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SYSTEMS THINKING, CORPORATE SOCIAL RESPONSIBILITY (CSR) AND CREATING SHARED VALUE (CSV) FOR THE ENERGY INDUSTRY IN THE TWENTY FIRST CENTURY: PART III

The Relationship between CSR and CSV, and Ways in which these can add value to Corporate Decision Making

In this third article I look at the relationship between CSR and CSV, and consider ways in which CSV can add value to corporate decision making by energy companies. In my previous article I considered ways in which energy companies can create shared value, move from quantitative to qualitative growth and reorder their relationship with the environment to one based on regenerative activity, rather than the maximisation of profits.

Corporate Shared Value approaches acknowledge trade-offs between short-term profitability and social or environmental goals, focusing on the opportunities for competitive advantage from building social value propositions into corporate strategy.

CSV approaches differ from CSR ones in that, while they share the same basis of doing well by doing good, CSR is about responsibility and CSV is about creating value. CSV creates income by being a better capitalist, rather than being a good corporate citizen.

Professor Michael Porter has said:

“Extractives companies are major sources of income and economic growth. Oil and gas and mining operators, suppliers and related supporting industries represent an estimated five per cent of global gross domestic product. Three of the world’s ten largest companies are extractives companies. Although companies in this sector have a decidedly mixed record on social and environmental issues, they have helped create more vibrant economic development, new businesses, new jobs and opportunities for professional growth, reductions in the disease burden and more effective government. Close to four million people are employed by mining companies alone. ”

Reserves are often found in remote areas with limited economic activity and major societal needs. Operations require massive inflows of capital that often dwarf local economies. Companies and suppliers inevitably have multiple points of interaction with local communities, and yet the huge economic output of the extractives sectors has not always translated into improved social and environmental outcomes for the countries and communities where these companies operate. Nigeria is emblematic of this missed opportunity. Despite the presence of major oil companies in Nigeria since the early 20th century, the country still ranks among the bottom 20 per cent of countries in the HDI and its GDO per capita was 180th in the world in 2013.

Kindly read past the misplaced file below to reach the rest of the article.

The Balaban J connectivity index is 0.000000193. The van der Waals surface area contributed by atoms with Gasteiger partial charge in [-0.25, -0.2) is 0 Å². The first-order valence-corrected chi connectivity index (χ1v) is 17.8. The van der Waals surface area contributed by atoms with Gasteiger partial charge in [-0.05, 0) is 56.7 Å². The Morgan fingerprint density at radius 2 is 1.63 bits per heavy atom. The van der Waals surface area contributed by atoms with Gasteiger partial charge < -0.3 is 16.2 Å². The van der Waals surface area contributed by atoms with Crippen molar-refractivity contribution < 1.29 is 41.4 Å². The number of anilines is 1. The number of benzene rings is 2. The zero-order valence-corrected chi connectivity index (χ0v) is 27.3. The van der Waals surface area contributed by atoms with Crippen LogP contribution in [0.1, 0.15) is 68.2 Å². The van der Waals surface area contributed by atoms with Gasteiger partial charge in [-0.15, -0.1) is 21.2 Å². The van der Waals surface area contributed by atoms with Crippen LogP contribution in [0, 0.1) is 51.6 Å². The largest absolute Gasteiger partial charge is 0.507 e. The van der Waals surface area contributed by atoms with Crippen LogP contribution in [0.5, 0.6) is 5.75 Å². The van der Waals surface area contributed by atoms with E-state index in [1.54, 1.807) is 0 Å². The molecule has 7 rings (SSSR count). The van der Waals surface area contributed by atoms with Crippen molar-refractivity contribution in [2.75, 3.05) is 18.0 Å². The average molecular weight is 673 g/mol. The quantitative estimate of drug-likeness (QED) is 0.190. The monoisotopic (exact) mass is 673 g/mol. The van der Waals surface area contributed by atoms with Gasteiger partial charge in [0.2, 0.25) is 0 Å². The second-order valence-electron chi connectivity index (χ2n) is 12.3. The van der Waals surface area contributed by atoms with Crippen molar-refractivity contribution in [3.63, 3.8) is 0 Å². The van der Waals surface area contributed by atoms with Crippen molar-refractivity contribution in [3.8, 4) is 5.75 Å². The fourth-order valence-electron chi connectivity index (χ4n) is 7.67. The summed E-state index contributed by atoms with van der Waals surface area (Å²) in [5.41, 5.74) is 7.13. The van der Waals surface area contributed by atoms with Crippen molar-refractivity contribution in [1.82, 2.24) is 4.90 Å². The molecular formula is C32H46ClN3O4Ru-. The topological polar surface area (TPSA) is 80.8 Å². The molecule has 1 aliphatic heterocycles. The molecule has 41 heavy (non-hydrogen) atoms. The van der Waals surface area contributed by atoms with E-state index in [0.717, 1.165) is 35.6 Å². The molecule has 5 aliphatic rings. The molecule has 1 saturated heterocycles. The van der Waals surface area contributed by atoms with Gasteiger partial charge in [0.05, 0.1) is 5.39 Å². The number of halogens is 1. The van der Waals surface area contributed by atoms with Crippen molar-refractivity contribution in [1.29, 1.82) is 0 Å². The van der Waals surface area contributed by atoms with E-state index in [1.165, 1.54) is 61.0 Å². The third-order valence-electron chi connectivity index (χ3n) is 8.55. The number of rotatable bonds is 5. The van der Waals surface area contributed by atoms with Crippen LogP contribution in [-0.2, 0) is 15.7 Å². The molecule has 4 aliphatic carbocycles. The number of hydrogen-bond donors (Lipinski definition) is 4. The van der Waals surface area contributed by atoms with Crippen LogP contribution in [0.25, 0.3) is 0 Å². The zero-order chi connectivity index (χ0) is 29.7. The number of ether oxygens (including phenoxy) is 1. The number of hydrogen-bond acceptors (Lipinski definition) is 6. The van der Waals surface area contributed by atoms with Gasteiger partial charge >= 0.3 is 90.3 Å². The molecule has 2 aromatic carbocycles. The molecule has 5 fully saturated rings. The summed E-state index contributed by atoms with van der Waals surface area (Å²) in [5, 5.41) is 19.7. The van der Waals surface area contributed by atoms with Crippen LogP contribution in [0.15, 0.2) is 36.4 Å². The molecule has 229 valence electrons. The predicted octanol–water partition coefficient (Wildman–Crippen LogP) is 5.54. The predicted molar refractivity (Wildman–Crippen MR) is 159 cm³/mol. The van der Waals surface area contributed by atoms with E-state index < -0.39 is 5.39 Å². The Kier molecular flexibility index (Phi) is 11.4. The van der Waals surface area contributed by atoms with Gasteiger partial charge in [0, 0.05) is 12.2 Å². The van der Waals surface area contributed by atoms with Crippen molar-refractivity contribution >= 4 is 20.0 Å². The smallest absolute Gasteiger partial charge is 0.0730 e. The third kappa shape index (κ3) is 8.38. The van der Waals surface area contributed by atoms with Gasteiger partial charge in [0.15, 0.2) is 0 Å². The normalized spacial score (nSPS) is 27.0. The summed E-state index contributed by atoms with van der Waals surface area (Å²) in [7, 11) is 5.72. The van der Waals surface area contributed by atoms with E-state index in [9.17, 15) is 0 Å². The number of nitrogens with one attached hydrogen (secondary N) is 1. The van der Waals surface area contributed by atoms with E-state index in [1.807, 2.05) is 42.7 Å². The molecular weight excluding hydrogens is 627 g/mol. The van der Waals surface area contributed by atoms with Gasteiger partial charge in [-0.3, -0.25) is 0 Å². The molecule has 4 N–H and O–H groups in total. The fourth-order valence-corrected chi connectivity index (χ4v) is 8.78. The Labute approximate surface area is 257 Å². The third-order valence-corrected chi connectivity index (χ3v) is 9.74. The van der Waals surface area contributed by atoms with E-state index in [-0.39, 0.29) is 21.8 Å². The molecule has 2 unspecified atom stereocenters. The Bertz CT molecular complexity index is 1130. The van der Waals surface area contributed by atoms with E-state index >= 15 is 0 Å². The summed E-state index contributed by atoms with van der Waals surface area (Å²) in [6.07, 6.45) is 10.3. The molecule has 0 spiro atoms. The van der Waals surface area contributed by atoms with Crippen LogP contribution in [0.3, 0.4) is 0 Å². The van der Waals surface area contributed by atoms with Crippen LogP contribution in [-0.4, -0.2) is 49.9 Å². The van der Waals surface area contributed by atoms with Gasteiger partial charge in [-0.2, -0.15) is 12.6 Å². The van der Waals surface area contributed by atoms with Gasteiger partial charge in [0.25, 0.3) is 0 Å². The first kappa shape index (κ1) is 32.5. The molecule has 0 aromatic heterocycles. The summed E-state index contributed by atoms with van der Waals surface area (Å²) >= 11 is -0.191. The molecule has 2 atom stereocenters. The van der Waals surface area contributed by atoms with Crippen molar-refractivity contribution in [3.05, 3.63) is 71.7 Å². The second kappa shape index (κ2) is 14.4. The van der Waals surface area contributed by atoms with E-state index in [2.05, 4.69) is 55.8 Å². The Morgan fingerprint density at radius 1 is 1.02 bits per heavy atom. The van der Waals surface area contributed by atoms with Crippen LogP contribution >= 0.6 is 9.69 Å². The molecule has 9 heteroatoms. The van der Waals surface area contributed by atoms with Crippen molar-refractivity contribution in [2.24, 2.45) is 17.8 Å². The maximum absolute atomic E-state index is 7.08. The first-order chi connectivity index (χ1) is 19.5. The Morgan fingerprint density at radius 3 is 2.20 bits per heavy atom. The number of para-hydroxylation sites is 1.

Billions of dollars are being lost by extractives companies as a result of community strife, despite extensive community relations programmes.

“The norm is to respond to conflicts by focusing on the visible causes of tension – protects, permit delays, negative media coverage, and demands from local influences – so called on technical risk. Companies spend hundreds of millions on social investment projects even though research shows little correlation between the amount of money spent and the success of company-community relations. Investments based on community wish lists and attempts to placate the loudest voices in a community have led to ever shifting community requests, unilateral projects that have little impact, prioritizing image over outcomes, and missed opportunities for business and community alignment. Companies track dollars disbursed rather than societal outcomes.”

Aligning the business interests of extractives companies with community needs and priorities is the only real solution for companies and communities alike.

Extractives companies need to approach communities in a manner based on shared value. Shared value cannot substitute for shoddy operational performance, environmental damage or poor ethics. However, it offers a shift in purpose for these companies in the places where the resources are extracted.

In this way new businesses are produced, together with more vibrant economic development, new opportunities for professional growth, reductions in the disease burden and more effective government to facilitate the long term development of the community in which the company operates.

Shared value is the next competitive advantage. Competition in extractives will increasingly be determined by the ability to integrate economic and social factors.

In this blog I have looked at ways in which corporates are increasingly formulating their strategy in terms of the creation of shared value, rather than corporate social responsibility. I have also examined the relevance of CSV to business development strategies for the energy sector, especially in terms of mitigating the effects of community strife. In my next article I will consider ways in which CSR/CSV dynamics can affect corporate decision making in the energy sector, looking in particular at the example of Eni and how this company has approached the challenges of climate change.

By Mark Jenkins

Prospect Law and Prospect Advisory provide a unique combination of legal and technical advisory services for clients involved in energy, infrastructure and natural resource projects in the UK and internationally.

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